...not very dense, with 0.3 atoms per cubic centimetre. This is less dense than the average for the interstellar medium in the Milky Way (0.5 per $cm^3$, though six times denser than the gas in the hot, low-density Local Bubble (0.05 per $cm^3$) which surrounds the local cloud.

The Alpha/Proxima Centauri system is inside the neighboring G-Cloud; I didn't find any density estimates for the G-Cloud in my extensive five-minute survey, but David Hammen asserts in a comment on this answer that its density is similar to the LIC.

Wikipedia also tells us that:

By mass, 99% of the ISM is gas in any form, and 1% is dust. Of the gas in the ISM, by number 91% of atoms are hydrogen and 8.9% are helium, with 0.1% being atoms of elements heavier than hydrogen or helium... By mass this amounts to 70% hydrogen, 28% helium, and 1.5% heavier elements.

With the given mass breakdown, the overall mass density is straightforward to calculate; if I haven't screwed up it works out to something like $ {6 \times 10^{-25} g}$ per ${cm^3}$ in the Local Interstellar Cloud.

Without knowing more about the distribution of dust particle sizes, it's difficult to calculate the odds of a single catastrophic impact, but the mass density should give some idea of the continuous "wearing away" rate as well as the "drag" resistance of the ISM.

$\endgroup$
4
  • 1
    $\begingroup$ This is useful. Your density suggests a viscous drag at 0.1c is $\approx 10^{-6} N m^{-2}$, which is not to hard to correct for. Regarding the first question, do you know if mass distributions of interstellar particles are unknown, or simply that I/we have been unable to find them? $\endgroup$ Jul 26, 2021 at 1:40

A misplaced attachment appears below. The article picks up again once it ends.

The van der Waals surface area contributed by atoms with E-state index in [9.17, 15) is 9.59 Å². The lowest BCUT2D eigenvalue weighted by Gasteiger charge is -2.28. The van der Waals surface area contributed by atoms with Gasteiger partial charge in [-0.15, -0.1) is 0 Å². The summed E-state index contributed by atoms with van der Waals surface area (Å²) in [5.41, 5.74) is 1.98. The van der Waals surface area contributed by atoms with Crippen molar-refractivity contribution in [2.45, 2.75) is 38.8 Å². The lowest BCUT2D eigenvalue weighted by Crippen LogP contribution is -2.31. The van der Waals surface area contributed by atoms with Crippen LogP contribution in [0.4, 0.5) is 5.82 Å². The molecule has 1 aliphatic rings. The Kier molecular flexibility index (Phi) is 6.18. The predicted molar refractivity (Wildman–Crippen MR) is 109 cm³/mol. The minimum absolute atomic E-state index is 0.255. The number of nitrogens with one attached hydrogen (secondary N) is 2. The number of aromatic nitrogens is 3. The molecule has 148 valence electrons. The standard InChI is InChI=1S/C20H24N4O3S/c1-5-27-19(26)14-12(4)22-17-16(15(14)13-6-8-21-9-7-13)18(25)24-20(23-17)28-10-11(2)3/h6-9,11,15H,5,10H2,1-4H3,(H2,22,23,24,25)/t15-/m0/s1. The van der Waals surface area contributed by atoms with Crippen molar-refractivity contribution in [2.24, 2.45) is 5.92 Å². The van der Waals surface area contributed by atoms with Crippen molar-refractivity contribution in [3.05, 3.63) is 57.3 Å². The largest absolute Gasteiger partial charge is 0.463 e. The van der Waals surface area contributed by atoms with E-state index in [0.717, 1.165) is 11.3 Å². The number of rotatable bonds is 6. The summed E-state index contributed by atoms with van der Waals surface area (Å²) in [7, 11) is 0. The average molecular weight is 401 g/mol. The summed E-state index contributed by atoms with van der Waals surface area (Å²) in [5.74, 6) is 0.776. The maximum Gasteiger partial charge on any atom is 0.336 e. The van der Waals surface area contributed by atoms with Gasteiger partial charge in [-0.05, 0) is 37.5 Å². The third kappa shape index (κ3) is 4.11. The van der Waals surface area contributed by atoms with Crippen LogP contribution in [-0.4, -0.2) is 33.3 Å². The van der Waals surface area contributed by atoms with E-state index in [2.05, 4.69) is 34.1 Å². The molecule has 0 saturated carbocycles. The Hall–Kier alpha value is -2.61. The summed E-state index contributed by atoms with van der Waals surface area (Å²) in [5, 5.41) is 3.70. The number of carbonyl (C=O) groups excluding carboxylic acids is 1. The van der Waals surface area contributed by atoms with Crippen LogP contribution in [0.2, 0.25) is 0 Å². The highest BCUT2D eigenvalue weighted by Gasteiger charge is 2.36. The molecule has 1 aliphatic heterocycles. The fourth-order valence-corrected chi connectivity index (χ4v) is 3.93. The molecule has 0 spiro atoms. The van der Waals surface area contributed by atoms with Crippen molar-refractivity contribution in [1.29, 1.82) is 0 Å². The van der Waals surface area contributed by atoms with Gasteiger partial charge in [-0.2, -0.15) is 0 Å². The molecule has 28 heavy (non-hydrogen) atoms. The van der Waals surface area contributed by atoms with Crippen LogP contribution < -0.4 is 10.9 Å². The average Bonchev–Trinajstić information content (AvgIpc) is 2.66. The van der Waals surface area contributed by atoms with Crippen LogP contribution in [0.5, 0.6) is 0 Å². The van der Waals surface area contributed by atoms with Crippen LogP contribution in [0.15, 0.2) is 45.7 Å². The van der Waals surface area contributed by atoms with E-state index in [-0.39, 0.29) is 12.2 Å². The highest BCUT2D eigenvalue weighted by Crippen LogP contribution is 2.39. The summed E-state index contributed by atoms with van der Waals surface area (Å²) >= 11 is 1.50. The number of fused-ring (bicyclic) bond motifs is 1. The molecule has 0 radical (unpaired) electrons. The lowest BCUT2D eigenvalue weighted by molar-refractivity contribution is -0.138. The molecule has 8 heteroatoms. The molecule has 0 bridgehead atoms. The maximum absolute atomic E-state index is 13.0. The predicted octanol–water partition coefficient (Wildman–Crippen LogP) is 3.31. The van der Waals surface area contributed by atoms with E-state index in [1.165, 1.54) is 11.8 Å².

• 1
    $\begingroup$ I found a couple of papers that might be informative, but nothing easily digestible. Kim, Martin, Hendry 1993 ; Landgraf, Baggaley, Grün, Krüger, Linkert 2000 $\endgroup$ Jul 26, 2021 at 1:49
  • 2
    $\begingroup$ @ComptonScattering I doubt it will change the numbers much, but I don't think viscous drag is a good description for the interaction with the interstellar medium. At the low density/high-velocity we are talking about, it will behave more like molecule-sized bugs hitting your windshield, i.e. individual collisions with no relevant effect on the surrounding medium. $\endgroup$
    – mlk
    Jul 26, 2021 at 17:27
  • $\begingroup$ @mlk You are correct that the lack of local thermodynamic equilibrium means there is no resistance to shear deformation - maybe this is how you are saying the term "viscous drag" should be precisely used? In which case I agree my usage is incorrect. In the question though I have been looser, and (incorrectly?) used the term to refer to the rate of momentum transfer to the spacecraft that results from its relative velocity with the medium. $\endgroup$ Jul 26, 2021 at 18:29

Your Answer

By clicking “Post Your Answer”, you agree to our terms of service and acknowledge you have read our privacy policy.

Not the answer you're looking for? Browse other questions tagged or ask your own question.